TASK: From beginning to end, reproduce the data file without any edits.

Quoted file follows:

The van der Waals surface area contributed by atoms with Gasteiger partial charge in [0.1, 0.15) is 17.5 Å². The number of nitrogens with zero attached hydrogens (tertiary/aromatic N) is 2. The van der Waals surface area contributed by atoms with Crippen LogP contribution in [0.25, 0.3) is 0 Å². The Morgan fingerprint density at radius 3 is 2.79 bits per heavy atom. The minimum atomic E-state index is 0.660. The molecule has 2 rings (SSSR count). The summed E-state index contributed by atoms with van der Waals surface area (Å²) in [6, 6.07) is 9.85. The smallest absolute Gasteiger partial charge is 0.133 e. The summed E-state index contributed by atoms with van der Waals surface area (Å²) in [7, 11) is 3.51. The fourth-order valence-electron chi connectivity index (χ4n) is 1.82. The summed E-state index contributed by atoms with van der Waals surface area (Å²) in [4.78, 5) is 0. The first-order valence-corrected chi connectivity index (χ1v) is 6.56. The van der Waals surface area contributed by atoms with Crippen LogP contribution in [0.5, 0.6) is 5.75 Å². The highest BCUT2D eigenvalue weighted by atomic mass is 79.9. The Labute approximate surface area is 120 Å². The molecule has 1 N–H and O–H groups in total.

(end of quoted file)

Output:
The van der Waals surface area contributed by atoms with Gasteiger partial charge in [0.1, 0.15) is 17.5 Å². The number of nitrogens with zero attached hydrogens (tertiary/aromatic N) is 2. The van der Waals surface area contributed by atoms with Crippen LogP contribution in [0.25, 0.3) is 0 Å². The Morgan fingerprint density at radius 3 is 2.79 bits per heavy atom. The minimum atomic E-state index is 0.660. The molecule has 2 rings (SSSR count). The summed E-state index contributed by atoms with van der Waals surface area (Å²) in [6, 6.07) is 9.85. The smallest absolute Gasteiger partial charge is 0.133 e. The summed E-state index contributed by atoms with van der Waals surface area (Å²) in [7, 11) is 3.51. The fourth-order valence-electron chi connectivity index (χ4n) is 1.82. The summed E-state index contributed by atoms with van der Waals surface area (Å²) in [4.78, 5) is 0. The first-order valence-corrected chi connectivity index (χ1v) is 6.56. The van der Waals surface area contributed by atoms with Crippen LogP contribution in [0.5, 0.6) is 5.75 Å². The highest BCUT2D eigenvalue weighted by atomic mass is 79.9. The Labute approximate surface area is 120 Å². The molecule has 1 N–H and O–H groups in total.